Following a very volatile week, in which we saw the major U.S. averages hold key support, the global equity markets are quite firm this morning, and it appears the market gyrations that have highlighted the last few weeks of trading will continue to be present until the next update from the FOMC. Investors haven't been more confused about the Fed's policy direction than they are currently, but the strong opening for stocks today represents a view that the Fed won't depart from their current stance of fostering further economic growth through quantitative easing.
The macro-data over the weekend was light and none of them had any catalytic impact on the markets. Japanese markets, which have swooned of late, opened the day higher and managed to sustain that momentum, advancing into the close. The Bank of Japan helped their own Open Market operations, buying back over JPY 600 billion in government debt. The Nikkei was also helped by a softer yen. Stability in the Japanese bond market is key to avoiding systemic chaos in other credit markets and investors should follow developments in that market closely, being that it's the third largest economy in the world.
In this week's issue of Cash Machine, I'll talk more about the conditions in overseas markets and why I believe the Fed will stay its course, I'll update and review some of our portfolio holdings and I'll answer some of your questions in this week's Ask Bryan.Read
Over the weekend, the business headlines have been net positive, building on the late week rally. The S&P 500 appreciably extended Thursday's recovery rally off of support in opening action with the widely followed jobs report underpinning. Payroll data rolled in better than expected with non-farm payrolls coming in at 175,000 versus estimates of 159,000 while the unemployment rate ticked higher.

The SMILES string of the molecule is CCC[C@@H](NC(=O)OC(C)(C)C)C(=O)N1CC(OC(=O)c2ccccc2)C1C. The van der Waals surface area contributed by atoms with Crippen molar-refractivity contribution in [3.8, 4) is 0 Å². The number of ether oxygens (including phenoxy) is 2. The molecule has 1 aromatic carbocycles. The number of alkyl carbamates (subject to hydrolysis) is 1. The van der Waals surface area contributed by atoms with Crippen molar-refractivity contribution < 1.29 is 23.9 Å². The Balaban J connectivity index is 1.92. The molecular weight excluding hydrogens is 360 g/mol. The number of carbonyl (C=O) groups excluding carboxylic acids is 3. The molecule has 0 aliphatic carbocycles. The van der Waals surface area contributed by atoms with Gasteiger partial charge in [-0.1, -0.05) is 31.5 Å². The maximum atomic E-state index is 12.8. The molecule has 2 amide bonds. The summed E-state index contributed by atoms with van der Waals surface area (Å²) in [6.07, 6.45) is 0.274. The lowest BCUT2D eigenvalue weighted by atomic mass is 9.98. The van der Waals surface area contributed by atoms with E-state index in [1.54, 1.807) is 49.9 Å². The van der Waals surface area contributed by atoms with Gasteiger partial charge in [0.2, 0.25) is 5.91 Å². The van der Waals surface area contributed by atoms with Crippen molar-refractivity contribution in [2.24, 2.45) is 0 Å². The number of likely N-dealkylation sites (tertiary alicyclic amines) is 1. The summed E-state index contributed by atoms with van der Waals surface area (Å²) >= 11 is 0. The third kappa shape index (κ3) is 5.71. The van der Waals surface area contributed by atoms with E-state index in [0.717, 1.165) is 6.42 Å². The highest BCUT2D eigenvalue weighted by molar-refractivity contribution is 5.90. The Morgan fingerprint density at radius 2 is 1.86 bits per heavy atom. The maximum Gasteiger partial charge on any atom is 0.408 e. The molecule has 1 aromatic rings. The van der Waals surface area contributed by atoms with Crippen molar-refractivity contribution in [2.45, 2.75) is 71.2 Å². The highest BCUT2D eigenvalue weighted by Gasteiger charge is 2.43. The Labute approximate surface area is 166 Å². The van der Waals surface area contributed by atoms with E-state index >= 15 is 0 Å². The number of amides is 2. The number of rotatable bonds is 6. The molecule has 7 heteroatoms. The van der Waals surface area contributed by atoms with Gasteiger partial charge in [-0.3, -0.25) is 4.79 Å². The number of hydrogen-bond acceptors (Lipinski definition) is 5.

Participants appeared to focus on positive payrolls with the higher rate, arguing that the Fed will maintain its policy course. The indices extended the early surge into late morning trading with the S&P reaching the 1640-1642 resistance zone. Choppy action in the upper end of the range dominated deep into the afternoon before some last minute upticks saw the indices edge to minor new daily highs.
In today's monthly issue of Cash Machine, I'll explain what Friday's recovery rally will mean for our positions and the broad market, I'll take a closer look at the bond market, attempt to predict where it is heading and I'll answer some of your questions in the latest edition of Ask Bryan.Read
The compare and contrast feature includes a table of guaranteed yields reflecting current yields as a way to compare risk-free investments versus recommendations within the Cash Machine service. Having a handle on what Jumbo Certificates of Deposit, Treasury Bills, Treasury Notes, Ginnie Maes and Money Markets are paying provides important reference points for investors stepping outside these traditional and ultra-safe investments.
Yields determined as of 5/10/13.
I'm always looking for new investment opportunities to add to our portfolios. Here's what I'm researching right now. I'll let you know if any of these companies meet my buy criteria.
For more than five years, Bryan has brought his expertise on high-yielding investments to the Cash Machine service. His main goal is to help income investors craft a portfolio that will pay a reliable income even during the worst of times. Read
Bryan Perry explains which sectors are going to perform best in 2013. Business Development Companies (BDCs) should be a hot sector this year, especially because banks have slowed down in lending practices.
"Bryan, just a positive comment on your very thorough report this week on Newcastle. This is reporting that is appreciated and understandable."
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